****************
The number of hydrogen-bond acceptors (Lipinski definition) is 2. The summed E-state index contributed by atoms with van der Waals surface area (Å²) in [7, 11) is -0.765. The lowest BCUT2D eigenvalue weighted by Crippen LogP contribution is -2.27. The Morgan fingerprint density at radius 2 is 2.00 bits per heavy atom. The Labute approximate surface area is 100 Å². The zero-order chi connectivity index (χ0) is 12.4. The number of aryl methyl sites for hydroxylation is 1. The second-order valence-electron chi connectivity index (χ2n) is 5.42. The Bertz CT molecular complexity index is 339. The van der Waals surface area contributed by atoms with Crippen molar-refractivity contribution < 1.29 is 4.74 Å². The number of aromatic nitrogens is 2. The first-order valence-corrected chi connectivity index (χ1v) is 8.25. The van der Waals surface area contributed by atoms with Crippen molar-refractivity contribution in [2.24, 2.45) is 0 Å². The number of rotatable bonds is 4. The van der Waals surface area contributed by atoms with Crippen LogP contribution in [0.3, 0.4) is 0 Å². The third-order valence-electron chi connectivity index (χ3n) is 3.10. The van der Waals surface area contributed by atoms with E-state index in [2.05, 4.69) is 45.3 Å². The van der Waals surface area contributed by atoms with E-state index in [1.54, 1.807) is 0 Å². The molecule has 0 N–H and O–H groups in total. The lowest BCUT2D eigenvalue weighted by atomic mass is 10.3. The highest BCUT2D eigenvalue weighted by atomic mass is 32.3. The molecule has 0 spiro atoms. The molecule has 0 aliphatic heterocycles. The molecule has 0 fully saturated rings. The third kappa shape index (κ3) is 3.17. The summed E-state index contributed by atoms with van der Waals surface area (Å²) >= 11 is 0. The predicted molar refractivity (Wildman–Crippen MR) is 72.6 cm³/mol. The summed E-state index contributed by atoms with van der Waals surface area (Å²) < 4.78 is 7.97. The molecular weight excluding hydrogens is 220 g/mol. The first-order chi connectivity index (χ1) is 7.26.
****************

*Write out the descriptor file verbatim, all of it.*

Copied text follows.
The number of hydrogen-bond acceptors (Lipinski definition) is 2. The summed E-state index contributed by atoms with van der Waals surface area (Å²) in [7, 11) is -0.765. The lowest BCUT2D eigenvalue weighted by Crippen LogP contribution is -2.27. The Morgan fingerprint density at radius 2 is 2.00 bits per heavy atom. The Labute approximate surface area is 100 Å². The zero-order chi connectivity index (χ0) is 12.4. The number of aryl methyl sites for hydroxylation is 1. The second-order valence-electron chi connectivity index (χ2n) is 5.42. The Bertz CT molecular complexity index is 339. The van der Waals surface area contributed by atoms with Crippen molar-refractivity contribution < 1.29 is 4.74 Å². The number of aromatic nitrogens is 2. The first-order valence-corrected chi connectivity index (χ1v) is 8.25. The van der Waals surface area contributed by atoms with Crippen molar-refractivity contribution in [2.24, 2.45) is 0 Å². The number of rotatable bonds is 4. The van der Waals surface area contributed by atoms with Crippen LogP contribution in [0.3, 0.4) is 0 Å². The third-order valence-electron chi connectivity index (χ3n) is 3.10. The van der Waals surface area contributed by atoms with E-state index in [2.05, 4.69) is 45.3 Å². The van der Waals surface area contributed by atoms with E-state index in [1.54, 1.807) is 0 Å². The molecule has 0 N–H and O–H groups in total. The lowest BCUT2D eigenvalue weighted by atomic mass is 10.3. The highest BCUT2D eigenvalue weighted by atomic mass is 32.3. The molecule has 0 spiro atoms. The molecule has 0 aliphatic heterocycles. The molecule has 0 fully saturated rings. The third kappa shape index (κ3) is 3.17. The summed E-state index contributed by atoms with van der Waals surface area (Å²) >= 11 is 0. The predicted molar refractivity (Wildman–Crippen MR) is 72.6 cm³/mol. The summed E-state index contributed by atoms with van der Waals surface area (Å²) < 4.78 is 7.97. The molecular weight excluding hydrogens is 220 g/mol. The first-order chi connectivity index (χ1) is 7.26.